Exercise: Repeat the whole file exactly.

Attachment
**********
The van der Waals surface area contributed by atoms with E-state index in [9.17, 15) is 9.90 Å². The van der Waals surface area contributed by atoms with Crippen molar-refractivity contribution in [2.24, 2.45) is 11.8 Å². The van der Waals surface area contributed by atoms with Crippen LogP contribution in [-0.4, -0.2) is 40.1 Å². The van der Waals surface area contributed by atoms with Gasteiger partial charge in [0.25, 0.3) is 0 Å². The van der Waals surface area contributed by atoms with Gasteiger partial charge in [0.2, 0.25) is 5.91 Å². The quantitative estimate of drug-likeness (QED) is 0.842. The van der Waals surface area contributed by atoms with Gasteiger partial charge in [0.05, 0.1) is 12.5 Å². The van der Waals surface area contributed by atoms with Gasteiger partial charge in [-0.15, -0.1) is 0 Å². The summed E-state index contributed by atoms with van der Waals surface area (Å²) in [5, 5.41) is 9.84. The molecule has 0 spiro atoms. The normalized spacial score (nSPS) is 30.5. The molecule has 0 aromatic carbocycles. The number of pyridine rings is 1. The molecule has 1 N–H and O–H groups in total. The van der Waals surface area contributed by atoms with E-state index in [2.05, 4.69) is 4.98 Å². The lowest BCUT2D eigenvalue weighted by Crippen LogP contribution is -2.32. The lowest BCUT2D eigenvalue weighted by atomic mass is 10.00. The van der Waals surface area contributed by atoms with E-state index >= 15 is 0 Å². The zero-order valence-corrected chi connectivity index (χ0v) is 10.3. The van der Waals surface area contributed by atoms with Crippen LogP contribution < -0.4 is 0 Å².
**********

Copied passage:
The van der Waals surface area contributed by atoms with E-state index in [9.17, 15) is 9.90 Å². The van der Waals surface area contributed by atoms with Crippen molar-refractivity contribution in [2.24, 2.45) is 11.8 Å². The van der Waals surface area contributed by atoms with Crippen LogP contribution in [-0.4, -0.2) is 40.1 Å². The van der Waals surface area contributed by atoms with Gasteiger partial charge in [0.25, 0.3) is 0 Å². The van der Waals surface area contributed by atoms with Gasteiger partial charge in [0.2, 0.25) is 5.91 Å². The quantitative estimate of drug-likeness (QED) is 0.842. The van der Waals surface area contributed by atoms with Gasteiger partial charge in [0.05, 0.1) is 12.5 Å². The van der Waals surface area contributed by atoms with Gasteiger partial charge in [-0.15, -0.1) is 0 Å². The summed E-state index contributed by atoms with van der Waals surface area (Å²) in [5, 5.41) is 9.84. The molecule has 0 spiro atoms. The normalized spacial score (nSPS) is 30.5. The molecule has 0 aromatic carbocycles. The number of pyridine rings is 1. The molecule has 1 N–H and O–H groups in total. The van der Waals surface area contributed by atoms with E-state index in [2.05, 4.69) is 4.98 Å². The lowest BCUT2D eigenvalue weighted by Crippen LogP contribution is -2.32. The lowest BCUT2D eigenvalue weighted by atomic mass is 10.00. The van der Waals surface area contributed by atoms with E-state index >= 15 is 0 Å². The zero-order valence-corrected chi connectivity index (χ0v) is 10.3. The van der Waals surface area contributed by atoms with Crippen LogP contribution < -0.4 is 0 Å².